I HAVE received the various gifts that you were kind enough to send.
The roots of good fortune are not determined by whether one’s offerings are large or small. Depending upon the country, the person, and the time, the merit gained will differ in various ways. Suppose one dries dung, breaks it up, passes it through a sieve, and forms it to resemble a block of sandalwood. Even if one were to then carve this into the image of a woman, a heavenly goddess, or a Buddha, when it is burned, it would still give off no other fragrance but the stink of dung. Similarly, if one kills or robs others and takes from them the first fruits of the harvest, then even if one should offer one’s gains with the intent of acquiring merit and good fortune, that offering would instead become an evil deed.
The wealthy man Sudatta was the richest person in all of India. He built Jetavana Monastery as an offering and invited the Buddha there. Yet his monastery burned down, and not a trace of it remained. This rich man originally gained his wealth by catching and selling fish, thus depriving them of life, and therefore in the end this monastery disappeared.
In the same way, the donations made by people today may seem impressive, but they are offerings of fiefs won in battle, or of wealth gained by heedlessly oppressing the people. Though these gifts appear to be great acts of devotion to the Buddha, not only will the people who offer them fail to attain Buddhahood, but their contributions will vanish without a trace.
Again, even if one does no harm to others and honestly strives to make offerings, there will be cases in which one does not attain Buddhahood. To illustrate, if one plants good seed in a bad field, the seed itself will be ruined, and one will in turn suffer loss. Even if one is sincere, if the person to whom one makes offerings is evil, those offerings will fail to produce benefit; rather, they will cause one to fall into the evil paths.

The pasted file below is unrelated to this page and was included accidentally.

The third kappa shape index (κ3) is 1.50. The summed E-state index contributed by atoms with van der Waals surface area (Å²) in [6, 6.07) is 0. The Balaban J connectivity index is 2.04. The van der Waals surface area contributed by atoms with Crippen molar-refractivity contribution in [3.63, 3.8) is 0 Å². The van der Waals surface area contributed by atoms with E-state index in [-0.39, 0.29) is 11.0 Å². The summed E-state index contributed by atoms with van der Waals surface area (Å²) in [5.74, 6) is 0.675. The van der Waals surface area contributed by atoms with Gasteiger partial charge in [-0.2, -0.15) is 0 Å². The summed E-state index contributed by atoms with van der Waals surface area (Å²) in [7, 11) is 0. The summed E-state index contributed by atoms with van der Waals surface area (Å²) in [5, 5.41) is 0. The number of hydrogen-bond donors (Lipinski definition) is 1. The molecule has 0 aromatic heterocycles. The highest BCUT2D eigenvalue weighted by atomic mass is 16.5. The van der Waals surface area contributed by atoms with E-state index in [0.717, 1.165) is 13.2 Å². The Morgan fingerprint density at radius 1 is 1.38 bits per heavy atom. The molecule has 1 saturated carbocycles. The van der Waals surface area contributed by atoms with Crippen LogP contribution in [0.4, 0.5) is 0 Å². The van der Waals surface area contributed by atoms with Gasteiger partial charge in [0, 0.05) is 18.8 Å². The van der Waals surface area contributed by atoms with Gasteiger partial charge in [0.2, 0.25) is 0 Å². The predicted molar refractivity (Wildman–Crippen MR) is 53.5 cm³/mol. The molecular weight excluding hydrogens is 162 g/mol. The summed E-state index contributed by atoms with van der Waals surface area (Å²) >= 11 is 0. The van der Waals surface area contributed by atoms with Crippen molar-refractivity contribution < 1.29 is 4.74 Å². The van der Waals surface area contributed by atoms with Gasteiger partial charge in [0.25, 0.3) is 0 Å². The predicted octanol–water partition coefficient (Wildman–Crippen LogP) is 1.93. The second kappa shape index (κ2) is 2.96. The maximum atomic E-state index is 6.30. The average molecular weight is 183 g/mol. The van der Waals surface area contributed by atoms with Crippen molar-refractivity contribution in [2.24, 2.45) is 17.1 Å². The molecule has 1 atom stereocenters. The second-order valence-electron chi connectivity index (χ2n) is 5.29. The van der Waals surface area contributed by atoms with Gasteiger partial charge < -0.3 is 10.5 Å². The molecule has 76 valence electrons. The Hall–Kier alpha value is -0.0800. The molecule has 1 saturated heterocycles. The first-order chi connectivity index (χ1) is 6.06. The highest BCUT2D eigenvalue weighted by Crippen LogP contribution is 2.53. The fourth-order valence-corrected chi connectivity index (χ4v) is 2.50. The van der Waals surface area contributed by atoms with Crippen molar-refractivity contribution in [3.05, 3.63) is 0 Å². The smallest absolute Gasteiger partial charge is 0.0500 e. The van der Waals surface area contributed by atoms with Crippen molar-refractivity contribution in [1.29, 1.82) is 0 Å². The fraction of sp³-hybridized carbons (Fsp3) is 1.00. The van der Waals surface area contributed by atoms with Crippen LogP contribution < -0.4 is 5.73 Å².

Your own offerings were not made to me, Nichiren, but to the Lotus Sutra. Therefore, we must leave it to Shakyamuni Buddha, Many Treasures Buddha, and the Buddhas of the ten directions [to fathom the greatness of] the resulting benefits.
I have written to you about various events of this past year, but I must say that I do not recall at any time in my life such cold as we are now experiencing. The snow has fallen and piled up in great quantity. Even those with a strong resolve find it difficult to visit me. The fact that you have sent a 1104messenger to me here shows that yours is certainly no ordinary sincerity!
With my deep respect,
The twenty-seventh day of the twelfth month
Reply to the lay nun of Kubo
Nichiren Daishonin wrote this letter at Minobu in the last month of the fourth year of Kōan (1281) to the lay nun of Kubo, thanking her for the offerings that she had sent him. The lay nun was a widow who lived with her daughter in Kubo in Fuji District of Suruga Province, but little else is known about her. From the contents of the several letters addressed to her, she appears to have been a believer of pure faith who frequently sent offerings to the Daishonin.
In response to her gifts, the Daishonin compares making offerings for the sake of Buddhism to a way of planting “good roots” or accumulating merit and good fortune. In the opening passage, he explains that the benefit gained from donations depends upon the time, the place, and the person to whom they are offered. Moreover, even a large donation, if it derives from wealth obtained by harming or exploiting others, will never produce benefit, even though offered for the sake of Buddhism. Also, the Daishonin explains that one’s sincerity in making the offerings and the virtue of the person or teaching to which they are made are vital.